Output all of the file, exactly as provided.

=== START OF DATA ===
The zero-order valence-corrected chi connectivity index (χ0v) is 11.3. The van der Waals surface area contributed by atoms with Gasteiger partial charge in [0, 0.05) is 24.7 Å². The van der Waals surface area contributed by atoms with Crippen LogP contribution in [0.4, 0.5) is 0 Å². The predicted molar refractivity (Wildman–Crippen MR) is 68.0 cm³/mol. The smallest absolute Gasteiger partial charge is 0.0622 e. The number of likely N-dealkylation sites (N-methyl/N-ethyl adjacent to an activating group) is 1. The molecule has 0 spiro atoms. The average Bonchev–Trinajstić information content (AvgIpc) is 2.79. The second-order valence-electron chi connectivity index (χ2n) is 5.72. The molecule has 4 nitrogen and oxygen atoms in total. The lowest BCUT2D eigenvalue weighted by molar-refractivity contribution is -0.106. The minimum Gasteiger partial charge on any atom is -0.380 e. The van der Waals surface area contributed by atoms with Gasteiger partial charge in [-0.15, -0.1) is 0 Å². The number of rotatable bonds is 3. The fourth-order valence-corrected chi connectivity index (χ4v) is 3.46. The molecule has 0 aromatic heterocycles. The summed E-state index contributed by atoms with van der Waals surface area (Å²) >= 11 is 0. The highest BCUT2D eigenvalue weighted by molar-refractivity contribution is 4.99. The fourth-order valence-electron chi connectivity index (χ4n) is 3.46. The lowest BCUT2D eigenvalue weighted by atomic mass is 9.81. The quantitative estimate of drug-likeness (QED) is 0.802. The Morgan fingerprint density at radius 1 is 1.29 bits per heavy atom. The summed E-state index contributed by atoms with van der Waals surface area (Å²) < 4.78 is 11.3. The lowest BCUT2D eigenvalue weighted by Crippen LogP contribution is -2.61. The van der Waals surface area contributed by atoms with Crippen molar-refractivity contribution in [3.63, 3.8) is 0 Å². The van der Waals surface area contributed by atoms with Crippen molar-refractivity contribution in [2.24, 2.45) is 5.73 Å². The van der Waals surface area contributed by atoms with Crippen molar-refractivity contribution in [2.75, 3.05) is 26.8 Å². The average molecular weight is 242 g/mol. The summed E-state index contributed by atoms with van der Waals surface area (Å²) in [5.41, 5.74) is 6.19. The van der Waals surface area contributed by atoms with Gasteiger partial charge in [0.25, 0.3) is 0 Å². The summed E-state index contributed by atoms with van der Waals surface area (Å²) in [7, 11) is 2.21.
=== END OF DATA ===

The zero-order valence-corrected chi connectivity index (χ0v) is 11.3. The van der Waals surface area contributed by atoms with Gasteiger partial charge in [0, 0.05) is 24.7 Å². The van der Waals surface area contributed by atoms with Crippen LogP contribution in [0.4, 0.5) is 0 Å². The predicted molar refractivity (Wildman–Crippen MR) is 68.0 cm³/mol. The smallest absolute Gasteiger partial charge is 0.0622 e. The number of likely N-dealkylation sites (N-methyl/N-ethyl adjacent to an activating group) is 1. The molecule has 0 spiro atoms. The average Bonchev–Trinajstić information content (AvgIpc) is 2.79. The second-order valence-electron chi connectivity index (χ2n) is 5.72. The molecule has 4 nitrogen and oxygen atoms in total. The lowest BCUT2D eigenvalue weighted by molar-refractivity contribution is -0.106. The minimum Gasteiger partial charge on any atom is -0.380 e. The van der Waals surface area contributed by atoms with Gasteiger partial charge in [-0.15, -0.1) is 0 Å². The number of rotatable bonds is 3. The fourth-order valence-corrected chi connectivity index (χ4v) is 3.46. The molecule has 0 aromatic heterocycles. The summed E-state index contributed by atoms with van der Waals surface area (Å²) >= 11 is 0. The highest BCUT2D eigenvalue weighted by molar-refractivity contribution is 4.99. The fourth-order valence-electron chi connectivity index (χ4n) is 3.46. The lowest BCUT2D eigenvalue weighted by atomic mass is 9.81. The quantitative estimate of drug-likeness (QED) is 0.802. The Morgan fingerprint density at radius 1 is 1.29 bits per heavy atom. The summed E-state index contributed by atoms with van der Waals surface area (Å²) < 4.78 is 11.3. The lowest BCUT2D eigenvalue weighted by Crippen LogP contribution is -2.61. The van der Waals surface area contributed by atoms with Crippen molar-refractivity contribution in [3.63, 3.8) is 0 Å². The van der Waals surface area contributed by atoms with Crippen molar-refractivity contribution in [2.24, 2.45) is 5.73 Å². The van der Waals surface area contributed by atoms with Crippen molar-refractivity contribution in [2.75, 3.05) is 26.8 Å². The average molecular weight is 242 g/mol. The summed E-state index contributed by atoms with van der Waals surface area (Å²) in [5.41, 5.74) is 6.19. The van der Waals surface area contributed by atoms with Gasteiger partial charge in [0.25, 0.3) is 0 Å². The summed E-state index contributed by atoms with van der Waals surface area (Å²) in [7, 11) is 2.21.